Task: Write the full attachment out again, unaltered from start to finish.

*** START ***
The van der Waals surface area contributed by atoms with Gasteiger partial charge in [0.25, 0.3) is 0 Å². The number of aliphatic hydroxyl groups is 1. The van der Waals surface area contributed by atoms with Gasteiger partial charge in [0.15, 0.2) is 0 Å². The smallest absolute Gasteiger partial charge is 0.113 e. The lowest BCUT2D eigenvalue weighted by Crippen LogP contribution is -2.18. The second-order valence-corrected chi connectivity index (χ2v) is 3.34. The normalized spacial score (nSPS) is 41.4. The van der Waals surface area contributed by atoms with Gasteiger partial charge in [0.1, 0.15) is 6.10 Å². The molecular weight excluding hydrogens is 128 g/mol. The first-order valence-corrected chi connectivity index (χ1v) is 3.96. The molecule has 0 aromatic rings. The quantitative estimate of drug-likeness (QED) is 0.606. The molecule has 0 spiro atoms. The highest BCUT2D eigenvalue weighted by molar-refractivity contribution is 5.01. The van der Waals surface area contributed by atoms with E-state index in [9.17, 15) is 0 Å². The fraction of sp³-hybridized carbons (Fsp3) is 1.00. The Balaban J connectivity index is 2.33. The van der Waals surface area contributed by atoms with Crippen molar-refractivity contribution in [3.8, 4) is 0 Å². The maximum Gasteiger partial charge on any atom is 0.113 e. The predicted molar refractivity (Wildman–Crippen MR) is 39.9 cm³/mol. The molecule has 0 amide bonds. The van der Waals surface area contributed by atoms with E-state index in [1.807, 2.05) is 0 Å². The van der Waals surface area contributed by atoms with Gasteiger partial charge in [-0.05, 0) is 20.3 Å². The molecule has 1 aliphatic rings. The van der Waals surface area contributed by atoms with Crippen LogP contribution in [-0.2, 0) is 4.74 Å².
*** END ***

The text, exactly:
The van der Waals surface area contributed by atoms with Gasteiger partial charge in [0.25, 0.3) is 0 Å². The number of aliphatic hydroxyl groups is 1. The van der Waals surface area contributed by atoms with Gasteiger partial charge in [0.15, 0.2) is 0 Å². The smallest absolute Gasteiger partial charge is 0.113 e. The lowest BCUT2D eigenvalue weighted by Crippen LogP contribution is -2.18. The second-order valence-corrected chi connectivity index (χ2v) is 3.34. The normalized spacial score (nSPS) is 41.4. The van der Waals surface area contributed by atoms with Gasteiger partial charge in [0.1, 0.15) is 6.10 Å². The molecular weight excluding hydrogens is 128 g/mol. The first-order valence-corrected chi connectivity index (χ1v) is 3.96. The molecule has 0 aromatic rings. The quantitative estimate of drug-likeness (QED) is 0.606. The molecule has 0 spiro atoms. The highest BCUT2D eigenvalue weighted by molar-refractivity contribution is 5.01. The van der Waals surface area contributed by atoms with E-state index in [9.17, 15) is 0 Å². The fraction of sp³-hybridized carbons (Fsp3) is 1.00. The Balaban J connectivity index is 2.33. The van der Waals surface area contributed by atoms with Crippen molar-refractivity contribution in [3.8, 4) is 0 Å². The maximum Gasteiger partial charge on any atom is 0.113 e. The predicted molar refractivity (Wildman–Crippen MR) is 39.9 cm³/mol. The molecule has 0 amide bonds. The van der Waals surface area contributed by atoms with E-state index in [1.807, 2.05) is 0 Å². The van der Waals surface area contributed by atoms with Gasteiger partial charge in [-0.05, 0) is 20.3 Å². The molecule has 1 aliphatic rings. The van der Waals surface area contributed by atoms with Crippen LogP contribution in [-0.2, 0) is 4.74 Å².